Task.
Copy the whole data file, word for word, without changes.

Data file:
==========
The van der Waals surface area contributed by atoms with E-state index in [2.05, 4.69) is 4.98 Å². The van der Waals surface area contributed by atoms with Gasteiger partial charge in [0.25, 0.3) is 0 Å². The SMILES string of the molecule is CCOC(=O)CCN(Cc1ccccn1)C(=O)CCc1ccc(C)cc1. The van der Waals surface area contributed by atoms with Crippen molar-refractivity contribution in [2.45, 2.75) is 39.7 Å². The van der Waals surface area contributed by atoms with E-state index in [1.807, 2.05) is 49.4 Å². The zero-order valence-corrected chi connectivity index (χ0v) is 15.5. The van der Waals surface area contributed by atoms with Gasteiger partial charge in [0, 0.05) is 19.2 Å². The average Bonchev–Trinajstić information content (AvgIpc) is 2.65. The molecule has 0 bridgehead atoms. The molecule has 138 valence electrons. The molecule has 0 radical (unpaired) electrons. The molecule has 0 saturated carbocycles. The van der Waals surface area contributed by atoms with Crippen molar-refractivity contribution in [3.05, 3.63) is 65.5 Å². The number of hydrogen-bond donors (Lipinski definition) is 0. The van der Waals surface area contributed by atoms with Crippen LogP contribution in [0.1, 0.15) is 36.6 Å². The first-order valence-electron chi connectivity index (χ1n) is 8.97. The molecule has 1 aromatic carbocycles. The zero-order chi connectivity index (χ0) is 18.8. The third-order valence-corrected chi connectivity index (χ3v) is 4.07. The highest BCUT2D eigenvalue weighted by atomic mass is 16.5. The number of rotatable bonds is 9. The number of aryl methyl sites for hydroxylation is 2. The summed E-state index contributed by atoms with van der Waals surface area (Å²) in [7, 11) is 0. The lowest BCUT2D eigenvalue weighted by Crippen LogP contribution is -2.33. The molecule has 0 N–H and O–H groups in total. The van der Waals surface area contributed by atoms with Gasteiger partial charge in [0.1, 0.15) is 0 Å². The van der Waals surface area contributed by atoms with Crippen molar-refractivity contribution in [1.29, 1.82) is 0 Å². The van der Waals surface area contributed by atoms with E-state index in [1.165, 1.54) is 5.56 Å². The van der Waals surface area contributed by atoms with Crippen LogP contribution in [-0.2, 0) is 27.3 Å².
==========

The van der Waals surface area contributed by atoms with E-state index in [2.05, 4.69) is 4.98 Å². The van der Waals surface area contributed by atoms with Gasteiger partial charge in [0.25, 0.3) is 0 Å². The SMILES string of the molecule is CCOC(=O)CCN(Cc1ccccn1)C(=O)CCc1ccc(C)cc1. The van der Waals surface area contributed by atoms with Crippen molar-refractivity contribution in [2.45, 2.75) is 39.7 Å². The van der Waals surface area contributed by atoms with E-state index in [1.807, 2.05) is 49.4 Å². The zero-order valence-corrected chi connectivity index (χ0v) is 15.5. The van der Waals surface area contributed by atoms with Gasteiger partial charge in [0, 0.05) is 19.2 Å². The average Bonchev–Trinajstić information content (AvgIpc) is 2.65. The molecule has 0 bridgehead atoms. The molecule has 138 valence electrons. The molecule has 0 radical (unpaired) electrons. The molecule has 0 saturated carbocycles. The van der Waals surface area contributed by atoms with Crippen molar-refractivity contribution in [3.05, 3.63) is 65.5 Å². The number of hydrogen-bond donors (Lipinski definition) is 0. The van der Waals surface area contributed by atoms with Crippen LogP contribution in [0.1, 0.15) is 36.6 Å². The first-order valence-electron chi connectivity index (χ1n) is 8.97. The molecule has 1 aromatic carbocycles. The zero-order chi connectivity index (χ0) is 18.8. The third-order valence-corrected chi connectivity index (χ3v) is 4.07. The highest BCUT2D eigenvalue weighted by atomic mass is 16.5. The number of rotatable bonds is 9. The number of aryl methyl sites for hydroxylation is 2. The summed E-state index contributed by atoms with van der Waals surface area (Å²) in [7, 11) is 0. The lowest BCUT2D eigenvalue weighted by Crippen LogP contribution is -2.33. The molecule has 0 N–H and O–H groups in total. The van der Waals surface area contributed by atoms with Gasteiger partial charge in [0.1, 0.15) is 0 Å². The van der Waals surface area contributed by atoms with Crippen molar-refractivity contribution in [1.29, 1.82) is 0 Å². The van der Waals surface area contributed by atoms with E-state index in [1.165, 1.54) is 5.56 Å². The van der Waals surface area contributed by atoms with Crippen LogP contribution in [-0.2, 0) is 27.3 Å².